Diaz v. North Carolina

One counter-argument to the drive for developing a universal health insurance system often goes something like this. “People get care when they go to an Emergency Room for free, so we already have a type of universal system.”

The case of Diaz v. North Carolina helps to demonstrate the limits of the Emergency Medical and Active Labor Treatment Act (EMTALA) 1986, and shows that the ‘everyone gets anything in an emergency room for free’ meme is false. Diaz was an illegal immigrant to the U.S.who was diagnosed with Cancer during an emergency room visit in October, 2000. North Carolina’s Medicaid program paid for care over a 9 month period that was deemed to be an emergency, but denied payment for other care, asserting that Medicaid does not have to pay for the care of illegal immigrants unless it is of an emergency nature, a decision affirmed by the North Carolina Supreme Court. In short, Medicaid must pay for care deemed to be an emergency per EMTALA for illegal immigrants, but does not have to pay for non-emergent care sought in an Emergency Department or elsewhere by such persons. The case really hinges on interpreting what constitutes emergency care, and says that medical providers can make such judgments and act accordingly; the case is not only about illegal immigrants and access to health care (how the case is typically discussed).

Fast forward to today, and the Hospital Corporation of America has implemented a policy in which persons seeking care that is not of an emergency nature per EMTALA are denied care (after being screened to ascertain whether it is an emergency) unless they pay $150 up front. 80,000 persons in the past year have left Emergency Departments in HCA hospitals without receiving care after being required to pay an up front fee to receive what had been judged to be ‘non emergent’ services. More on the pilot program:

HCA says it complies with federal requirements to screen and stabilize anyone with an emergency. Of more than 6 million ER visits to HCA hospitals last year, 314,000, or about 5 percent, were determined not to be emergencies, Fishbough said. About 230,000 of those patients paid and remained in the emergency room for treatment. The other 80,000 or so left. The HCA payment policy excludes children 5 and younger, pregnant women, and those 65 and older.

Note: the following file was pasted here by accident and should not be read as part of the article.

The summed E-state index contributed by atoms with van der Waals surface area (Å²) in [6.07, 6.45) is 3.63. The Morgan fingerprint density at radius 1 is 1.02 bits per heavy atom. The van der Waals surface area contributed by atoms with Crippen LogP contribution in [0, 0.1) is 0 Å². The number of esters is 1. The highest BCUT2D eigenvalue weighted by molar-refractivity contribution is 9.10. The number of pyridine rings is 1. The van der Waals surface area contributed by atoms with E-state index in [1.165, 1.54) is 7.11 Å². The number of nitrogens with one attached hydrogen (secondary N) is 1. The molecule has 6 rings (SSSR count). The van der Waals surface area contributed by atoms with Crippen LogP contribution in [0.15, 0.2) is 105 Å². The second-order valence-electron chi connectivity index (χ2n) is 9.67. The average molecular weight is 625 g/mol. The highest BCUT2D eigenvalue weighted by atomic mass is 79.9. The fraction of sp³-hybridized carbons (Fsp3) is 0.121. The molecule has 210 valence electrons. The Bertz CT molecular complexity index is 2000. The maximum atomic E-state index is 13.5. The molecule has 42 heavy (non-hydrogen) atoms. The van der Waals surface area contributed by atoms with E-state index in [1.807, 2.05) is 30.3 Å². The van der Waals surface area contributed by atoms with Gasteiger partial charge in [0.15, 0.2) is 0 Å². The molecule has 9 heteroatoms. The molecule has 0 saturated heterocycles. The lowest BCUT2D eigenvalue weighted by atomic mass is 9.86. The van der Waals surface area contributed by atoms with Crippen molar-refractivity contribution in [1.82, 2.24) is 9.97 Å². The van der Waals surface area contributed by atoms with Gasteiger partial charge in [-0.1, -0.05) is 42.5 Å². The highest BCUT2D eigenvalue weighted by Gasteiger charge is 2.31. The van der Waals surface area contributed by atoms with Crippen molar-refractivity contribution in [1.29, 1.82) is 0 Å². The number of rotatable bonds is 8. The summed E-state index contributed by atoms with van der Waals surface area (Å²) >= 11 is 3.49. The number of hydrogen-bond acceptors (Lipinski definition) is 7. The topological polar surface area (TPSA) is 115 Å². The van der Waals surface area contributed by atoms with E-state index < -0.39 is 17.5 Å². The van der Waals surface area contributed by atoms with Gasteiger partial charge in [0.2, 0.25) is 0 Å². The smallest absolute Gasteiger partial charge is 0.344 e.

There are a variety of concerns about how this policy make effect access to care. My main point here, however, is simply to point out that people cannot necessarily get any care they want for free at an emergency room. And providers appear to be moving more aggressively to limit such care. If we want a coherent safety net, we will have to create one.

About Don Taylor
Professor of Public Policy (with appointments in Business, Nursing, Community and Family Medicine, and the Duke Clinical Research Institute), and Chair of the Academic Council at Duke University https://academiccouncil.duke.edu/ . I am one of the founding faculty of the Margolis Center for Health Policy. My research focuses on improving care for persons who are dying, and I am co-PI of a CMMI award in Community Based Palliative Care. I teach both undergrads and grad students at Duke. On twitter @donaldhtaylorjr

5 Responses to Diaz v. North Carolina

  1. Vickie Leff says:

    Where is your outrage that, as it turns out, the ACA will cost TWICE as much as first stated? What happened to Obama saying “this won’t add a dime to the deficit”. The lack of accountability is astounding. Does it not matter what he says? Two trillion dollars for the ACA. Wow.

  2. Pingback: Series on hospitals in North Carolina « freeforall

  3. Pingback: N.C. Gov. McCrory: Federal Exchange & no Medicaid expansion now « freeforall

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